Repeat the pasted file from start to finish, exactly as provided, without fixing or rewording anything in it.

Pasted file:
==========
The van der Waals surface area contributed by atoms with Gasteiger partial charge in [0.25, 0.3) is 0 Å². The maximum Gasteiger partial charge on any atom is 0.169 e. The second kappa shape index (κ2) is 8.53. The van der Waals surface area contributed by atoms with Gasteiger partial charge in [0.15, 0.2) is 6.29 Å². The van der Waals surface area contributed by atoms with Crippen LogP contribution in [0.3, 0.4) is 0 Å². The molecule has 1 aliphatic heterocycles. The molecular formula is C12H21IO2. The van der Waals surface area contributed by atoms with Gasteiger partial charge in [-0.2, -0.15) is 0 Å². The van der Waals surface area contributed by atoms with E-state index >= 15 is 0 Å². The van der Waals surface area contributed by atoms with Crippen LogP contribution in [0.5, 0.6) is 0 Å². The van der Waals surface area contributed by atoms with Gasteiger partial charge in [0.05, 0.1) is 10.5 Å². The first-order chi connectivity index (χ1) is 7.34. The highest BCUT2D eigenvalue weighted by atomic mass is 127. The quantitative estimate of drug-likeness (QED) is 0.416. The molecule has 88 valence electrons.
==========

The van der Waals surface area contributed by atoms with Gasteiger partial charge in [0.25, 0.3) is 0 Å². The maximum Gasteiger partial charge on any atom is 0.169 e. The second kappa shape index (κ2) is 8.53. The van der Waals surface area contributed by atoms with Gasteiger partial charge in [0.15, 0.2) is 6.29 Å². The van der Waals surface area contributed by atoms with Crippen LogP contribution in [0.3, 0.4) is 0 Å². The molecule has 1 aliphatic heterocycles. The molecular formula is C12H21IO2. The van der Waals surface area contributed by atoms with Gasteiger partial charge in [-0.2, -0.15) is 0 Å². The van der Waals surface area contributed by atoms with E-state index >= 15 is 0 Å². The van der Waals surface area contributed by atoms with Crippen LogP contribution in [0.5, 0.6) is 0 Å². The van der Waals surface area contributed by atoms with Gasteiger partial charge in [0.05, 0.1) is 10.5 Å². The first-order chi connectivity index (χ1) is 7.34. The highest BCUT2D eigenvalue weighted by atomic mass is 127. The quantitative estimate of drug-likeness (QED) is 0.416. The molecule has 88 valence electrons.